The most obvious way to spare society the devastating effects of COVID-19 is to promote measures reducing both transmission and severity of illness. On the other hand, SARS-CoV-2 is highly transmissible, cannot be contained emphasizing its symptoms. It has proved difficult to eradicate even in regions that implemented strict initial control measures. Efforts to increase testing and containment in the United States have been ongoing and variably successful. Vaccines are awaited not just for infection prevention, but for its ability to decrease the severity of the disease. Most vaccine trials include a secondary outcome of decreasing the severity of illness, therefore increasing the proportion of cases in which disease is mild or asymptomatic would be a public health victory.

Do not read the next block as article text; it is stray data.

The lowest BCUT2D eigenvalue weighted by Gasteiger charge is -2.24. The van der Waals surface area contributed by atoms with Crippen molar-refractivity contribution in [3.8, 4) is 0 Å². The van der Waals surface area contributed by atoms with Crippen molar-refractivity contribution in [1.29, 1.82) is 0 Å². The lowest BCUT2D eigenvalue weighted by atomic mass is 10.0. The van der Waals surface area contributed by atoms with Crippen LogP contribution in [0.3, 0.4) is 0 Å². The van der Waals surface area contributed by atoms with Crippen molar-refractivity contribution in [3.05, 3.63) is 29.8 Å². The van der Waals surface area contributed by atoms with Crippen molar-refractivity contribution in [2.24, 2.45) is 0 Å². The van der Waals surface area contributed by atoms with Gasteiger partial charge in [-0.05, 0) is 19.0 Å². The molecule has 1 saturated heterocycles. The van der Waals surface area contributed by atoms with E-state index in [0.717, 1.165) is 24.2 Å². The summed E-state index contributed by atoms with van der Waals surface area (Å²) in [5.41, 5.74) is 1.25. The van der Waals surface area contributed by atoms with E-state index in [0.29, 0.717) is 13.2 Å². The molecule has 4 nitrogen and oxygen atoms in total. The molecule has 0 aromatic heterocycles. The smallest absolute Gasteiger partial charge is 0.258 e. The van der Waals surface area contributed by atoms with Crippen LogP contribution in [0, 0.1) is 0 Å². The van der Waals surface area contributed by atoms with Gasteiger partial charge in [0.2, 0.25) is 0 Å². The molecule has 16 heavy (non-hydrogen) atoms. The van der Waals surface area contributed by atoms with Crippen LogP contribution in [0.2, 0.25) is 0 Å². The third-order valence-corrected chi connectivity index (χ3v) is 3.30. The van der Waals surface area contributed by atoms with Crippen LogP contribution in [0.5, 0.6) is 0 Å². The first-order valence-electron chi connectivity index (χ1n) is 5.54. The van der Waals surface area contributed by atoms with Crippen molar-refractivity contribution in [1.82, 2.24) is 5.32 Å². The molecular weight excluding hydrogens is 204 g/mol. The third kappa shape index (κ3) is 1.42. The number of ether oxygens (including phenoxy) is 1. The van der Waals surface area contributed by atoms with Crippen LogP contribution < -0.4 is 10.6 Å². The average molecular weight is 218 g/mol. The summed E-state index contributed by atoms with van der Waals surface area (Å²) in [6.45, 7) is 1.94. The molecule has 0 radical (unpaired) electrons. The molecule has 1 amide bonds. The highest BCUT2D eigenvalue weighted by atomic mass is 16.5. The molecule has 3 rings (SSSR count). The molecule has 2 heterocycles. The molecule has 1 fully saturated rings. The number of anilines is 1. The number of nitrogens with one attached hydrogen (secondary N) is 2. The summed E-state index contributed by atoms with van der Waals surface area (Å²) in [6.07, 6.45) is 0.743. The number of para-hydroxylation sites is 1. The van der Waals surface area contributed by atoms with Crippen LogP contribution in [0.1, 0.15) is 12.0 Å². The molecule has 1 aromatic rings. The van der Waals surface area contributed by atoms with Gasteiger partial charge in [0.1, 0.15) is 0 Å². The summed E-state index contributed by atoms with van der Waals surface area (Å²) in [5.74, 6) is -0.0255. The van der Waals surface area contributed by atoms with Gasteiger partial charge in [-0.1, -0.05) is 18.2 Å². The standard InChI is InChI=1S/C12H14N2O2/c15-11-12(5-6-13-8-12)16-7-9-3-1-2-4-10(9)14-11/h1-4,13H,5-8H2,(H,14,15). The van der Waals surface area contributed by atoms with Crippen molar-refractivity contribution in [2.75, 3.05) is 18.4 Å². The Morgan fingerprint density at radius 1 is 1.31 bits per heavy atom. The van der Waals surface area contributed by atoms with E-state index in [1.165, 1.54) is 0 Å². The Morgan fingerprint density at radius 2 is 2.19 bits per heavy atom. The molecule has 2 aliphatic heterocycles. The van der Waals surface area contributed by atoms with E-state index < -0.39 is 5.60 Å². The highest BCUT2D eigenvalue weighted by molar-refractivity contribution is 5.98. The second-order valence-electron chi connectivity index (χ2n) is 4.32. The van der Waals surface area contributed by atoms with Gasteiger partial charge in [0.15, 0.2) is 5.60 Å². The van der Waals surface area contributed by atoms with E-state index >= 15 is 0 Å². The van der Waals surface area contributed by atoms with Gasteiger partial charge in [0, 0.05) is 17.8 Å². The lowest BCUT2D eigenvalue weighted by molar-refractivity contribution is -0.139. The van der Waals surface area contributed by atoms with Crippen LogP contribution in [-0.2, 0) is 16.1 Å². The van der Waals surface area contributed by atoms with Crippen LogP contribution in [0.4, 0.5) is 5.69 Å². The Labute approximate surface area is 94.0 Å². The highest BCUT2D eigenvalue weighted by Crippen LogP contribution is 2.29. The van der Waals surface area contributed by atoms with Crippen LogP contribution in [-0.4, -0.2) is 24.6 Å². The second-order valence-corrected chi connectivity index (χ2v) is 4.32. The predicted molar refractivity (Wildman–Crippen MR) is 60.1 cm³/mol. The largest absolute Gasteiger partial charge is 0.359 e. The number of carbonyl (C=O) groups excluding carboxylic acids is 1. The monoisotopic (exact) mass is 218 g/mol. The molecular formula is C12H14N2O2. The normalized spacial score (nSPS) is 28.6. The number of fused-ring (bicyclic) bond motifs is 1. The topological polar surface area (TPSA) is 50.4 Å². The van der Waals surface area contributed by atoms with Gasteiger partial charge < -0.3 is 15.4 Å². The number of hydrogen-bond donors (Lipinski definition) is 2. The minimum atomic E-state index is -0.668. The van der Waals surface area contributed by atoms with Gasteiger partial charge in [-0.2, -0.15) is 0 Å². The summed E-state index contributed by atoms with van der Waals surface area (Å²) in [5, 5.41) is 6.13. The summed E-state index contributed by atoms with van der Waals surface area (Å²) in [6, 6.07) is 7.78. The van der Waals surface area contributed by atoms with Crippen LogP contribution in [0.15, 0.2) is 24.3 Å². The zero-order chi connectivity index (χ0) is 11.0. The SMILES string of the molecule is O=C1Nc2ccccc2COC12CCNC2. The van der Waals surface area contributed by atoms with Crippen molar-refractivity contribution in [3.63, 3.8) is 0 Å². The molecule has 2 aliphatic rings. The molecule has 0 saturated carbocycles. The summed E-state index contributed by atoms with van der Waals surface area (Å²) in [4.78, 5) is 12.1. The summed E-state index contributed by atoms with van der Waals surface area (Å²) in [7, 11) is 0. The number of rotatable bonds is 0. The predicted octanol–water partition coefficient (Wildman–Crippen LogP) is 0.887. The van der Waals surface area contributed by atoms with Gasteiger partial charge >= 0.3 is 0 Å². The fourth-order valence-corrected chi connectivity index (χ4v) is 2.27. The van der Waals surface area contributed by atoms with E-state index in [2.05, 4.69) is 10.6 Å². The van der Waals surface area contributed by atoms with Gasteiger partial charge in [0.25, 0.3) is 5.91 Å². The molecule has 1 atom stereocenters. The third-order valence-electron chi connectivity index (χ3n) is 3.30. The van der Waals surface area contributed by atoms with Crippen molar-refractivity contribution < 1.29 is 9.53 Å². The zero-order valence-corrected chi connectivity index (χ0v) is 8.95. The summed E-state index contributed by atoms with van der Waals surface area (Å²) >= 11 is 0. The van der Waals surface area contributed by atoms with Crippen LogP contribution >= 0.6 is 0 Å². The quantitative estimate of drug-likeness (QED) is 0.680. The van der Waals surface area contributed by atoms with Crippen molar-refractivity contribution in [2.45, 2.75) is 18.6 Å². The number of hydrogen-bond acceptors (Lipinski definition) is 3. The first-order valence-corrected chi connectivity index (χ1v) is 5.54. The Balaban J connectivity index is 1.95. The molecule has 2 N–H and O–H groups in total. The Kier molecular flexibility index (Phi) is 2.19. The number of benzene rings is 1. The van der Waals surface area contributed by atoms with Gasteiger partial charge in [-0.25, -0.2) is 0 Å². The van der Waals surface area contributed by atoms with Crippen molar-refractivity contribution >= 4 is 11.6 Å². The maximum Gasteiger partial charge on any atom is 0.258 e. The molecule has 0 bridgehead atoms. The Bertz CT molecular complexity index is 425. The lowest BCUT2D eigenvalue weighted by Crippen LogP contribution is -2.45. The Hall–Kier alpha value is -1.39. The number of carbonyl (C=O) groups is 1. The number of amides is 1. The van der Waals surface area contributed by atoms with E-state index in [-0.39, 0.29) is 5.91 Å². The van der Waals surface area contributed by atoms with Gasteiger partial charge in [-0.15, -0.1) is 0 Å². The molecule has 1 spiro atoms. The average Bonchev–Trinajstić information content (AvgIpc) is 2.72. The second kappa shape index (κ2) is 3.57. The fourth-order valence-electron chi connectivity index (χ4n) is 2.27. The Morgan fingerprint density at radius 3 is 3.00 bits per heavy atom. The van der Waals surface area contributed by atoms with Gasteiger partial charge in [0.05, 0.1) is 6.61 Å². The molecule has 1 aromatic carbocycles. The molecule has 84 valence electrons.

Universal masking seems to reduce the rate of new infections; it is hypothesized that by reducing the number of viral particles the proportion of infected people who remain asymptomatic would also increase. For example, in an outbreak on a closed Argentinian cruise ship, where passengers were provided with surgical masks and staff with N95 masks, the rate of asymptomatic infection was 81% (as compared with 20% in earlier cruise ship outbreaks without universal masking). In two recent outbreaks in US food-processing plants, where all workers wore masks each, the proportion of asymptomatic infections among the more than 500 people who became infected was 95%, with only 5% in each outbreak experiencing mild-to-moderate symptoms. Fatality rates in countries with mandatory or enforced population-wide masking have remained low, even with resurgences of cases after lockdowns were lifted.